We spend the next half hour or so doing the usual custom checks at the airport, and I especially like the scrutiny our faces and passports receive at the immigration check counters, as though 5 young African adults could not have possibly come all this way unaccompanied. We smile at them, pick our luggage, and almost miss seeing Simone rush towards us with his beaming smile, beside him a friend of his I have not met before. I am impressed by his hospitality, and the trip to Milan from Malpensa is filled with talk of – how are you? How was the flight? How is so and so? This is what we will do this evening – are you guys tired? Tell me more about your life since the last time we met. And as we go along, the gentle traffic to Milan and the music in his sister’s vehicle is drowned by the voices of Michelle and Grace and Arnold and Simone and me, talking and talking and catching up on how life has been – lives so varied, and oh, how so much changes and remains the same in a year.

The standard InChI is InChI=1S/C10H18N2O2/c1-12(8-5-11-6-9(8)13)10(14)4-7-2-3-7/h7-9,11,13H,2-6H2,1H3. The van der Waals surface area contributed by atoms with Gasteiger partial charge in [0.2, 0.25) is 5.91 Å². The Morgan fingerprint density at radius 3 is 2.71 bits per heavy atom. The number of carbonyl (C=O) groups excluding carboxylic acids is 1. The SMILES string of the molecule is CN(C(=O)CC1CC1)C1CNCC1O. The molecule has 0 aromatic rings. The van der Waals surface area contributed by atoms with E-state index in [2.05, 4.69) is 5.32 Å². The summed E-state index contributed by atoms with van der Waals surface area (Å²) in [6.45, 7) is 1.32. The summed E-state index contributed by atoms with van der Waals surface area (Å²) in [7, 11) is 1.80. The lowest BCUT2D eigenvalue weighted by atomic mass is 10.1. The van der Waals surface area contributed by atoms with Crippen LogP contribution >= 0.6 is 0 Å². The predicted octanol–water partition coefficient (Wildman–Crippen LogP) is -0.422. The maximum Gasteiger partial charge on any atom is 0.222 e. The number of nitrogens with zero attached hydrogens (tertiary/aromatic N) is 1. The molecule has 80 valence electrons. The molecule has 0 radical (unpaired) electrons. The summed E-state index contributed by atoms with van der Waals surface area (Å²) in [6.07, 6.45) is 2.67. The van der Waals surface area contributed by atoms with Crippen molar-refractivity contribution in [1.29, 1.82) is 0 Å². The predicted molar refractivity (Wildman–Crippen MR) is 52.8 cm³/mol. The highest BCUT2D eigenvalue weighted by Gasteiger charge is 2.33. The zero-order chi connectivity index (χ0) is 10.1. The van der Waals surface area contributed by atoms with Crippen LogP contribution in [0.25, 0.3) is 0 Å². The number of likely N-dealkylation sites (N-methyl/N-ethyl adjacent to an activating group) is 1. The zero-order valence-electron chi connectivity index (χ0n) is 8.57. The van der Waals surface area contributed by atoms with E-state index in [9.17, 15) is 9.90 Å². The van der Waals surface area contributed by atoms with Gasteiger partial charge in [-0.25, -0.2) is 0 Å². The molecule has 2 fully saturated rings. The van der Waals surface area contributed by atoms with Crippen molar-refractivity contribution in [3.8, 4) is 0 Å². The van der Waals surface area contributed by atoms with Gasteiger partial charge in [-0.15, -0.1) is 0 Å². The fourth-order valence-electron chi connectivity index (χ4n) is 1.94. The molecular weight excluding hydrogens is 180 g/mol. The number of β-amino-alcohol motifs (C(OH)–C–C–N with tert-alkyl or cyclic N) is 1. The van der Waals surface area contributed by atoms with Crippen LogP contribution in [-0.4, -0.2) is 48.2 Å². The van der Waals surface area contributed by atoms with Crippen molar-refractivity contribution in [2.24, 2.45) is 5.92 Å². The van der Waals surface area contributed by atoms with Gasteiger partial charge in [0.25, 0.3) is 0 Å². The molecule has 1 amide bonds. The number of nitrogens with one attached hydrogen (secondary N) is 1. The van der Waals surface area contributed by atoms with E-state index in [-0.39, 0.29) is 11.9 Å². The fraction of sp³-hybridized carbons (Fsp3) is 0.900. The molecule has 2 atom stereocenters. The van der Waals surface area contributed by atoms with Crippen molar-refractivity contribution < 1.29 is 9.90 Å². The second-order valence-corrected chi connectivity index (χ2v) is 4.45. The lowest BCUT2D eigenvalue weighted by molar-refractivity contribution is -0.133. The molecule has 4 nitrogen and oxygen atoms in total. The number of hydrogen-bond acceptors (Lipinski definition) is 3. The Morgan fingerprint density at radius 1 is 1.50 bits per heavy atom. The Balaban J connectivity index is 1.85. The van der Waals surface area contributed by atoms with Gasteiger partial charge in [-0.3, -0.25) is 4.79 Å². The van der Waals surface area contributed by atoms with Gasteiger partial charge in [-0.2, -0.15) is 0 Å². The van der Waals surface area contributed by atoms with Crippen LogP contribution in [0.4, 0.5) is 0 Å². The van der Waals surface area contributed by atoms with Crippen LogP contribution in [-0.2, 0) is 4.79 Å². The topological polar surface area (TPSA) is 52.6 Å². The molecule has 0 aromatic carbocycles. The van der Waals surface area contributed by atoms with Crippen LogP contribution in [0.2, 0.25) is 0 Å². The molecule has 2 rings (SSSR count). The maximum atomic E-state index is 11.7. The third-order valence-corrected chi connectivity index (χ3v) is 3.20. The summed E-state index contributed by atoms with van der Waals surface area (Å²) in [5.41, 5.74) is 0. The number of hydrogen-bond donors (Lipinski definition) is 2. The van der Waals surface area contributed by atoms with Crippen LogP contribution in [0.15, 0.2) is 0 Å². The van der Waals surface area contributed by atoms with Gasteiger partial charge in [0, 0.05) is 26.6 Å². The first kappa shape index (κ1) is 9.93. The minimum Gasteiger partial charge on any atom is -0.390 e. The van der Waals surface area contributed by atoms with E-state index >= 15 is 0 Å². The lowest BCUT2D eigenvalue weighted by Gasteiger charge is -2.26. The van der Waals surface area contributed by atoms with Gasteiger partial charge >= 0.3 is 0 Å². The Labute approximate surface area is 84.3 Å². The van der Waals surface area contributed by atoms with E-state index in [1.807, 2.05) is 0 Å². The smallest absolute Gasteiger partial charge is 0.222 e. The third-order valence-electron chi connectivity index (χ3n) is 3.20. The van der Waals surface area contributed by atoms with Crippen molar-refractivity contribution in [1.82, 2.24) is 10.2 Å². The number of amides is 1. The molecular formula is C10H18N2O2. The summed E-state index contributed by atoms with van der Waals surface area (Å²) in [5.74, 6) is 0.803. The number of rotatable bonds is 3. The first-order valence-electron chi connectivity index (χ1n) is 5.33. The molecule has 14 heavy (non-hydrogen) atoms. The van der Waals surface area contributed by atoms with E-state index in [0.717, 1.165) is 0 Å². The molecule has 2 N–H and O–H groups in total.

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has his plans and concerns about what he will do once he graduates later in the month, and I have my last undergraduate academic year waiting for me in January back in Nairobi. It is a pleasant conversation, and I am glad he is here with us.